(singing) Like A Good Neighbor... (LUKE 10:25-37)


(Warner Joseph Miller) #1

Inspired by an American auto insurance company jingle…AND the Bible!:wink:

“Just then a religion scholar stood up with a question to test Jesus. ‘Teacher, what do I need to do to get eternal life?’ He answered, ‘What’s written in God’s Law? How do you interpret it?’ He said, ‘That you love the Lord your God with all your heart and with all your soul and with all your strength and with all your mind [passion and prayer and muscle and intelligence]—and that you love your neighbor as well as you do yourself.’ ‘Good answer!’ said Jesus. ‘Do it and you’ll live.’ But he, wanting to justify himself, asked Jesus, 'And who is my neighbor? [just how would you define ‘neighbor?’”] ~ Luke 10:25‭-‬29

CONT’D….

"Jesus answered by telling a story. 'There was once a man traveling from Jerusalem to Jericho. On the way he was attacked by robbers. They stripped him, beat him up, and went off leaving him half-dead. Luckily, a priest was on his way down the same road, but when he saw him he angled across to the other side. Then a Levite religious man showed up; he also avoided the injured man. A Samaritan traveling the road came on him. When he saw the man’s condition, his heart went out to him. He gave him first aid, disinfecting and bandaging his wounds. Then he lifted him onto his donkey, led him to an inn, and made him comfortable. In the morning he took out two silver coins and gave them to the innkeeper, saying, ‘Take good care of him. If it costs any more, put it on my bill—I’ll pay you on my way back.’ ‘What do you think? Which of the three became a neighbor to the man attacked by robbers?’ ‘The one who treated him kindly and showed him mercy,’ the religion scholar responded. Jesus said, ‘Go and do the same.’ ~ Luke 10:30‭-‬37 MSG

How often are we the “religion scholar” or “lawyer” as other translations put it? How often do we mimic the actions of the Levite religious man with the Samaritan and, with our percieved smarts, seek to “justify ourselves” by attempting to dismiss, explain away or avoid the “injured man/woman” right in front of us. We know doctrine. Our theology is sound. Our arguments are tight. We certainly are adept at how to defend what we believe. We are respected and treat our immediate family with love, care and kindness. We’re faithful in our church attendance. We even aid far away missionary efforts in other countries by giving money, resources and the occasional mission’s trip. However, the active, daily missionary life – the proverbial outstretched hand that may be offered right where you live and work – is next to non-existent….especially toward people who don’t look like you.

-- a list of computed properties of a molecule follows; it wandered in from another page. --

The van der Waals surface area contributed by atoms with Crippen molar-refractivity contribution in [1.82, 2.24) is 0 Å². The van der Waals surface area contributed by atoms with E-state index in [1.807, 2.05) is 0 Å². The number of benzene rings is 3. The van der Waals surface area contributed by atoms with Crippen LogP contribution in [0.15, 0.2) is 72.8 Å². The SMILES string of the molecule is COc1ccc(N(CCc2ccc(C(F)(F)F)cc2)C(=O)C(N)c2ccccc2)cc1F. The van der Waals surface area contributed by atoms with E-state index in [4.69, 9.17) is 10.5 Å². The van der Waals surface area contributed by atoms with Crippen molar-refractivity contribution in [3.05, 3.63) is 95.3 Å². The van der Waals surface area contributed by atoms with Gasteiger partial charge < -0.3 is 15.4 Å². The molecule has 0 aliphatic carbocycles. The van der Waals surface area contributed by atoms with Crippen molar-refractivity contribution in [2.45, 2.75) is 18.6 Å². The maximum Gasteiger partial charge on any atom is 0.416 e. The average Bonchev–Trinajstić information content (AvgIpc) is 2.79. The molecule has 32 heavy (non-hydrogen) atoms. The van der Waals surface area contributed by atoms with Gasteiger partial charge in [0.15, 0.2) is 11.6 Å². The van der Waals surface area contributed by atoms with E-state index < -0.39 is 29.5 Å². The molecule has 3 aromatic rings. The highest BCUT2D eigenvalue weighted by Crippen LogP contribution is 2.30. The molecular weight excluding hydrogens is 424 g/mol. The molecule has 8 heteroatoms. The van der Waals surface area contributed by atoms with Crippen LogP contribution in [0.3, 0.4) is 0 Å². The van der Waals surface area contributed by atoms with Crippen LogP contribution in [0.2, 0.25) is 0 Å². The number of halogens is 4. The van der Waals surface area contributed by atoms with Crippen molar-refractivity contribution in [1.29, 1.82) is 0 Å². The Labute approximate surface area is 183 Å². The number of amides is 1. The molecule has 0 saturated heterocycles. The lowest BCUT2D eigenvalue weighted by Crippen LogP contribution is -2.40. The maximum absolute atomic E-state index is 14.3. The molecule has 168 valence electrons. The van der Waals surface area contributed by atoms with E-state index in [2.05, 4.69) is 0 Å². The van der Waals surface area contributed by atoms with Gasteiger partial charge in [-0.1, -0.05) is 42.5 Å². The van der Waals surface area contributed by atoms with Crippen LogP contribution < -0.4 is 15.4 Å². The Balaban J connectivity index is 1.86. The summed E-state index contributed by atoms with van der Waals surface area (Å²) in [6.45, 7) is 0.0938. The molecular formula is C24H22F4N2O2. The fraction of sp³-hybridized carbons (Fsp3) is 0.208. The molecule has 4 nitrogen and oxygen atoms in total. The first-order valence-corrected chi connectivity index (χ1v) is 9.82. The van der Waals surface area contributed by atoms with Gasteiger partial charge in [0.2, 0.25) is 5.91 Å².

Oftentimes, your neighbor doesn’t look like you. They don’t talk like you or live like you. They don’t read or study under the same teachers and preachers as you. They don’t pray or worship like you or vote like you. They don’t have the same cultural, ethnic or socioeconomic background as you. They may dislike things you like or prefer somethings that you’d rather reject. However, in accordance with Scripture, they remain your neighbor and per the commandment of Jesus are to be loved as well as you do yourself.

And here’s the thing: it’s nearly impossible to love our neighbors if we don’t know our neighbors. And I’m not talking about a superficial, seasonal “knowing”. I’m talking about at least attempting to intentionally… deliberately live life with or amongst people who aren’t in a familiar “tribe”. It’s difficult. It’s inconvenient. Annoying, possibly. Necessary, absolutely! And herein lies the tension of our times: We live in such a connected world with such limited or nonexistent connection. Relationships matter. Make them. Pursue them. Be deliberate. Be intentional. Be uncomfortable, even. But be a neighbor – like, a GOOD NEIGHBOR – and love them, as such.